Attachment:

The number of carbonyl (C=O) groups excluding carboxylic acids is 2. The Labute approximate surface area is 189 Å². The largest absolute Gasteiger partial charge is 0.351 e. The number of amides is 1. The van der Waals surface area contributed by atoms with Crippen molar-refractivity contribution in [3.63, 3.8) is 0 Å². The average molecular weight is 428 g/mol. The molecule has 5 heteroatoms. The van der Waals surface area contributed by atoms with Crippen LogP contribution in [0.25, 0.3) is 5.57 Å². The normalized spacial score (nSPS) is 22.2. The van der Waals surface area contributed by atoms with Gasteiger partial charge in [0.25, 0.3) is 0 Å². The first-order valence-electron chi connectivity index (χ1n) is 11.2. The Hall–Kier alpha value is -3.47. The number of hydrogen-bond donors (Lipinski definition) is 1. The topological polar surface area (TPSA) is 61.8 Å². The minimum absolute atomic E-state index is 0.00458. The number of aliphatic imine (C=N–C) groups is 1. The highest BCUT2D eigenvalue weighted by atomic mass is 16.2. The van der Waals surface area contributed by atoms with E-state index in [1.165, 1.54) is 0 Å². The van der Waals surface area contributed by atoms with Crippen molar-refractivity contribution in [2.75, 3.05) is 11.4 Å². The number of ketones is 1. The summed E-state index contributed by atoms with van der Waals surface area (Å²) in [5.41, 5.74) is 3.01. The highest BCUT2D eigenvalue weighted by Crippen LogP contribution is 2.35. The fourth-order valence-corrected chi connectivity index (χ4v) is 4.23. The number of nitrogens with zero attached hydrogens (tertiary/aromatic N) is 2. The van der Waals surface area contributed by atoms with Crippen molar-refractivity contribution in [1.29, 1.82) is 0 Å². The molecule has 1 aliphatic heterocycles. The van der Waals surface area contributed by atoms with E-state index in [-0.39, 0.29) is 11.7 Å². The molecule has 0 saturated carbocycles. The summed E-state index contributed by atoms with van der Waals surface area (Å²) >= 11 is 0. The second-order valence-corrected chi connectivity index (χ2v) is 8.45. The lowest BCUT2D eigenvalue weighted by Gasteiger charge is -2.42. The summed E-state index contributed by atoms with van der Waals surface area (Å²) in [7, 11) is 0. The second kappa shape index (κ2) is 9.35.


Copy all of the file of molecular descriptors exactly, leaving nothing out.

The number of carbonyl (C=O) groups excluding carboxylic acids is 2. The Labute approximate surface area is 189 Å². The largest absolute Gasteiger partial charge is 0.351 e. The number of amides is 1. The van der Waals surface area contributed by atoms with Crippen molar-refractivity contribution in [3.63, 3.8) is 0 Å². The average molecular weight is 428 g/mol. The molecule has 5 heteroatoms. The van der Waals surface area contributed by atoms with Crippen LogP contribution in [0.25, 0.3) is 5.57 Å². The normalized spacial score (nSPS) is 22.2. The van der Waals surface area contributed by atoms with Gasteiger partial charge in [0.25, 0.3) is 0 Å². The first-order valence-electron chi connectivity index (χ1n) is 11.2. The Hall–Kier alpha value is -3.47. The number of hydrogen-bond donors (Lipinski definition) is 1. The topological polar surface area (TPSA) is 61.8 Å². The minimum absolute atomic E-state index is 0.00458. The number of aliphatic imine (C=N–C) groups is 1. The highest BCUT2D eigenvalue weighted by atomic mass is 16.2. The van der Waals surface area contributed by atoms with E-state index in [1.165, 1.54) is 0 Å². The van der Waals surface area contributed by atoms with Crippen molar-refractivity contribution in [2.75, 3.05) is 11.4 Å². The number of ketones is 1. The summed E-state index contributed by atoms with van der Waals surface area (Å²) in [5.41, 5.74) is 3.01. The highest BCUT2D eigenvalue weighted by Crippen LogP contribution is 2.35. The fourth-order valence-corrected chi connectivity index (χ4v) is 4.23. The number of nitrogens with zero attached hydrogens (tertiary/aromatic N) is 2. The van der Waals surface area contributed by atoms with Crippen molar-refractivity contribution in [1.29, 1.82) is 0 Å². The molecule has 1 aliphatic heterocycles. The van der Waals surface area contributed by atoms with E-state index in [-0.39, 0.29) is 11.7 Å². The molecule has 0 saturated carbocycles. The summed E-state index contributed by atoms with van der Waals surface area (Å²) >= 11 is 0. The second-order valence-corrected chi connectivity index (χ2v) is 8.45. The lowest BCUT2D eigenvalue weighted by Gasteiger charge is -2.42. The summed E-state index contributed by atoms with van der Waals surface area (Å²) in [7, 11) is 0. The second kappa shape index (κ2) is 9.35.